The C.D. Howe Institute posted a report saying that too many Canadians have inadequate savings and pension plans for an adequate retirement. About 3.5 million workers have no workplace pension plans and 5.5 million households (i.e. 1-2 workers in each household) have retirement investments that will yield insufficient retirement incomes. The goal is 50 to 70 percent replacement of your pre-retirement income.

Compounding the problem are the very high management fees associated with retail investment products which come off the top of your returns.

According to the report, the solution is a supplementary pension plan for Canada.

In “The New Retirement” by Sherry Cooper (2008), she states that lower income workers will get a decent replacement ratio from CPP/OAS alone. The rich are… well rich so they don’t really even need a pension plan. So it’s the middle to high income earners who would presumably benefit the most from such a plan.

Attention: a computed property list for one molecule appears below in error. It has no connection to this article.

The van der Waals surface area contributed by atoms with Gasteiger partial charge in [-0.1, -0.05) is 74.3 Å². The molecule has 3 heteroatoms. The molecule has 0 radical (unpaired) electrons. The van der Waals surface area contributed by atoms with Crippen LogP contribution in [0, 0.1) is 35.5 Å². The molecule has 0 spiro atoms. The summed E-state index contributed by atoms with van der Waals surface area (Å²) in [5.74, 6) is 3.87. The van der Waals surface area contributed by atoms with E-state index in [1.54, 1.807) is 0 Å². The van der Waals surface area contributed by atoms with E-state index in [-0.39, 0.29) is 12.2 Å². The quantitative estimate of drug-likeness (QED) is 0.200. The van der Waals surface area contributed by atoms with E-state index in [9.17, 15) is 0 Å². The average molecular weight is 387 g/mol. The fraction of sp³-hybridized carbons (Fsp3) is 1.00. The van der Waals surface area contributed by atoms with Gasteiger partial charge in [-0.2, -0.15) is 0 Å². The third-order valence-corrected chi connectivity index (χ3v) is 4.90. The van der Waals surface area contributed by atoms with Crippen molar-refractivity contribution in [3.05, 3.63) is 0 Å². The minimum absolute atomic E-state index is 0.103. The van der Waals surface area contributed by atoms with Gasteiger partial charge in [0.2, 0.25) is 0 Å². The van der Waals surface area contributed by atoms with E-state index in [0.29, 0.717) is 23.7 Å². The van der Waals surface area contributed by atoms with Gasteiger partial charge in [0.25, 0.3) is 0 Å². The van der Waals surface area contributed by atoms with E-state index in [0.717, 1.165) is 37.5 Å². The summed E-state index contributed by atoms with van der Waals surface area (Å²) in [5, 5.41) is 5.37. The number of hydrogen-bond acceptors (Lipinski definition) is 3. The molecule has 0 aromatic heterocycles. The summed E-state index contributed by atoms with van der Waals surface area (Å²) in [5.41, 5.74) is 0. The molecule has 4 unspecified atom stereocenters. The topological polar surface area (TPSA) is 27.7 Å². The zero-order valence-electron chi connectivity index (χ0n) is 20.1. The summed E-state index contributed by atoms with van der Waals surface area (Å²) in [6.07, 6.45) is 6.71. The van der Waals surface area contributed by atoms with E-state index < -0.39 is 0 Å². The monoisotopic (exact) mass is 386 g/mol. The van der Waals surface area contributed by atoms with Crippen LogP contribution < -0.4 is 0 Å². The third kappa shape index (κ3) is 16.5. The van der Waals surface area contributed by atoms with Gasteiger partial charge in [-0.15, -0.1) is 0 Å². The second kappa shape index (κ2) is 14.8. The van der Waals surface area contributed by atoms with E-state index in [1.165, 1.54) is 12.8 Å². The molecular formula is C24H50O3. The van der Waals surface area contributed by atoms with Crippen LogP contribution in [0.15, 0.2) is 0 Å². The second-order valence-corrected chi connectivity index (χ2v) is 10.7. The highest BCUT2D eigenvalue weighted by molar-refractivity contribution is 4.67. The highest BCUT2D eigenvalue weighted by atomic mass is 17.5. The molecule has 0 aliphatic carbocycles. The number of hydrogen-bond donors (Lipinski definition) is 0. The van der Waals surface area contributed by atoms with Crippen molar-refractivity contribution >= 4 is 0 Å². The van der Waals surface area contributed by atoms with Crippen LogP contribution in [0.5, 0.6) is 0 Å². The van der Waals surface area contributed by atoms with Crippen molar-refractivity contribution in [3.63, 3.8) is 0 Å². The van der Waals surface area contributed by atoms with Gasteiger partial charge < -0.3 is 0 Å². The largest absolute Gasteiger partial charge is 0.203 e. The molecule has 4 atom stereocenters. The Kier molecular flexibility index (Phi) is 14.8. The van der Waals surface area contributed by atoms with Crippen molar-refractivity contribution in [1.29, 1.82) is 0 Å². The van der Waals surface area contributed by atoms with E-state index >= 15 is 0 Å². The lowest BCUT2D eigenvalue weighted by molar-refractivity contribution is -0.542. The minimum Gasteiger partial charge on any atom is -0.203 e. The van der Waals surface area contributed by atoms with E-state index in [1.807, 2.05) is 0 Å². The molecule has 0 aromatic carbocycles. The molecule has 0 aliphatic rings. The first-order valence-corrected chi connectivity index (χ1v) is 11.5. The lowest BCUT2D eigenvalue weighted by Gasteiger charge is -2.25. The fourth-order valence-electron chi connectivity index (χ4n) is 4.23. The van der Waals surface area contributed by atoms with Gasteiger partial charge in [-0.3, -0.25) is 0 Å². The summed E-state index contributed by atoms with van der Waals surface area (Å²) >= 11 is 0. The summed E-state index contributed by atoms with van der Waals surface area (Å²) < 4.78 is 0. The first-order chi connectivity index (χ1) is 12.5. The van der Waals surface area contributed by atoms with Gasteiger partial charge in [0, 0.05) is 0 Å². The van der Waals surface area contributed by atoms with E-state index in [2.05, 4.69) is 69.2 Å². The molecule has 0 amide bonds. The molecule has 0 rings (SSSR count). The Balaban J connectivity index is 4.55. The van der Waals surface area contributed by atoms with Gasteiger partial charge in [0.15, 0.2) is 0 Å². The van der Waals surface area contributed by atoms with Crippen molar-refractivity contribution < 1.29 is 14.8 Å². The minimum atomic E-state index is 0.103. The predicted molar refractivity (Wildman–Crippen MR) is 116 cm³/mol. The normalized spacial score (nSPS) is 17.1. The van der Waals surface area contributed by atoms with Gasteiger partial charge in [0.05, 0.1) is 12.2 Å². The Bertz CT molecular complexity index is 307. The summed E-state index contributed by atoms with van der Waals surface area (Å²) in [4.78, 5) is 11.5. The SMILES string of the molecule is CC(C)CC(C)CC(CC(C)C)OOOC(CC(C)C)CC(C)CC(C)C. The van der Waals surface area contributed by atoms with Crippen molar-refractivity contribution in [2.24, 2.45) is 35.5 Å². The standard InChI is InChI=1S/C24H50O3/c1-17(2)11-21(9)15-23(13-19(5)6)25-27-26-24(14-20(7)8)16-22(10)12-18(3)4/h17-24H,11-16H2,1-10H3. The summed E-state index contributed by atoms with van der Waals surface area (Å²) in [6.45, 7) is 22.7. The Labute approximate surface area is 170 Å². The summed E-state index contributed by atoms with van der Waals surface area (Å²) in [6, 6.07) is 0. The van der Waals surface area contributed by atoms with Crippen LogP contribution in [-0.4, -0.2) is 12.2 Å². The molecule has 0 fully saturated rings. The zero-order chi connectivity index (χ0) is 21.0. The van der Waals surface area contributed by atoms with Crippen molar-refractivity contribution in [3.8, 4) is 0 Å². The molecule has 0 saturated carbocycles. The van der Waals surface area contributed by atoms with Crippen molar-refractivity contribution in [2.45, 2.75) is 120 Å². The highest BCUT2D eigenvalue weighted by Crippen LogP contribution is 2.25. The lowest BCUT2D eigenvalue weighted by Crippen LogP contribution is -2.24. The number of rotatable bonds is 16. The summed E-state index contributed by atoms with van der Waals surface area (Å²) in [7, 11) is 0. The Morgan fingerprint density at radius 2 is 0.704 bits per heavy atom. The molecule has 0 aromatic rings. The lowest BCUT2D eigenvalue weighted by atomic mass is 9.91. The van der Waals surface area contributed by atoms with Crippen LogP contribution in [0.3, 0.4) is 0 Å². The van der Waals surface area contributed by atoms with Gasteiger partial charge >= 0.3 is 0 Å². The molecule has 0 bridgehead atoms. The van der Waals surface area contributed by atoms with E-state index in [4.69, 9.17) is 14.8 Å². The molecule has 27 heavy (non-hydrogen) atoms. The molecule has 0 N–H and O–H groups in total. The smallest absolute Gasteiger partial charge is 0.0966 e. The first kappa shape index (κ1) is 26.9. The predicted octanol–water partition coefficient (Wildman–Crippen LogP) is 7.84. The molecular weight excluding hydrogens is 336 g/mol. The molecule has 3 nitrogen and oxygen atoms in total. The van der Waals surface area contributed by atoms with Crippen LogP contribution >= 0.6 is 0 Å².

I don’t see it happening. The government already has CPP and OAS. Looking south of the border at the underfunded liability of Social Security and Medicare, I don’t think too many Canadian politicians will be keen to open this up.

The concept of a paid retirement for the masses is relatively new in human history. Also new is the huge amount of debt that is being carried by people living well beyond their means. The math is simple and real, if you constantly spend more than you make, you will eventually run out of money.

On many levels, I’m proud of my grandmother. She worked hard and was a saver. She never expected anyone else to take care of her.

Personally, I plan on taking care of my own financial future. Maybe I’ll even make it to the coveted ranks of the financially secure. The world is uncertain at best and if I mess up I have no one to blame but me.